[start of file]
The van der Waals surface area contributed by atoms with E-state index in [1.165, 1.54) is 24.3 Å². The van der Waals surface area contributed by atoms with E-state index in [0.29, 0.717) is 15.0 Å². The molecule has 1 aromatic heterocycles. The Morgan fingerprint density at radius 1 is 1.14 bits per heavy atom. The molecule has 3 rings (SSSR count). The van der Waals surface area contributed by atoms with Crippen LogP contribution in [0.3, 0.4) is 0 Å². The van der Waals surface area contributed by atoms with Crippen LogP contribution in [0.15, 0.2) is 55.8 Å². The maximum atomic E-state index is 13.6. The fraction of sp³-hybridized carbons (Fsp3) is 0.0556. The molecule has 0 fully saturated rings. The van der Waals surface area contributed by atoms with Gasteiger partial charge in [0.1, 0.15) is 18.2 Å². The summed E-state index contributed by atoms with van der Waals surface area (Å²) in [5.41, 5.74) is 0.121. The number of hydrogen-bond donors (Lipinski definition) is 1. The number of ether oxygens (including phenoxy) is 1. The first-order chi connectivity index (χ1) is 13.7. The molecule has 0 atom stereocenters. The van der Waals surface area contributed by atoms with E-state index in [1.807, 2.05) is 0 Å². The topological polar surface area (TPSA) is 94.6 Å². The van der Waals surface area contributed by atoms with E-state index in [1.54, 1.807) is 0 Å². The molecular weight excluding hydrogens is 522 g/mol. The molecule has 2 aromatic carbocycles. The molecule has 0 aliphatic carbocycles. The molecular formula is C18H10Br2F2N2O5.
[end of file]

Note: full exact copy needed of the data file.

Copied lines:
The van der Waals surface area contributed by atoms with E-state index in [1.165, 1.54) is 24.3 Å². The van der Waals surface area contributed by atoms with E-state index in [0.29, 0.717) is 15.0 Å². The molecule has 1 aromatic heterocycles. The Morgan fingerprint density at radius 1 is 1.14 bits per heavy atom. The molecule has 3 rings (SSSR count). The van der Waals surface area contributed by atoms with Crippen LogP contribution in [0.3, 0.4) is 0 Å². The van der Waals surface area contributed by atoms with Crippen LogP contribution in [0.15, 0.2) is 55.8 Å². The maximum atomic E-state index is 13.6. The fraction of sp³-hybridized carbons (Fsp3) is 0.0556. The molecule has 0 fully saturated rings. The van der Waals surface area contributed by atoms with Gasteiger partial charge in [0.1, 0.15) is 18.2 Å². The summed E-state index contributed by atoms with van der Waals surface area (Å²) in [5.41, 5.74) is 0.121. The number of hydrogen-bond donors (Lipinski definition) is 1. The number of ether oxygens (including phenoxy) is 1. The first-order chi connectivity index (χ1) is 13.7. The molecule has 0 atom stereocenters. The van der Waals surface area contributed by atoms with E-state index in [1.807, 2.05) is 0 Å². The topological polar surface area (TPSA) is 94.6 Å². The van der Waals surface area contributed by atoms with E-state index in [1.54, 1.807) is 0 Å². The molecular weight excluding hydrogens is 522 g/mol. The molecule has 2 aromatic carbocycles. The molecule has 0 aliphatic carbocycles. The molecular formula is C18H10Br2F2N2O5.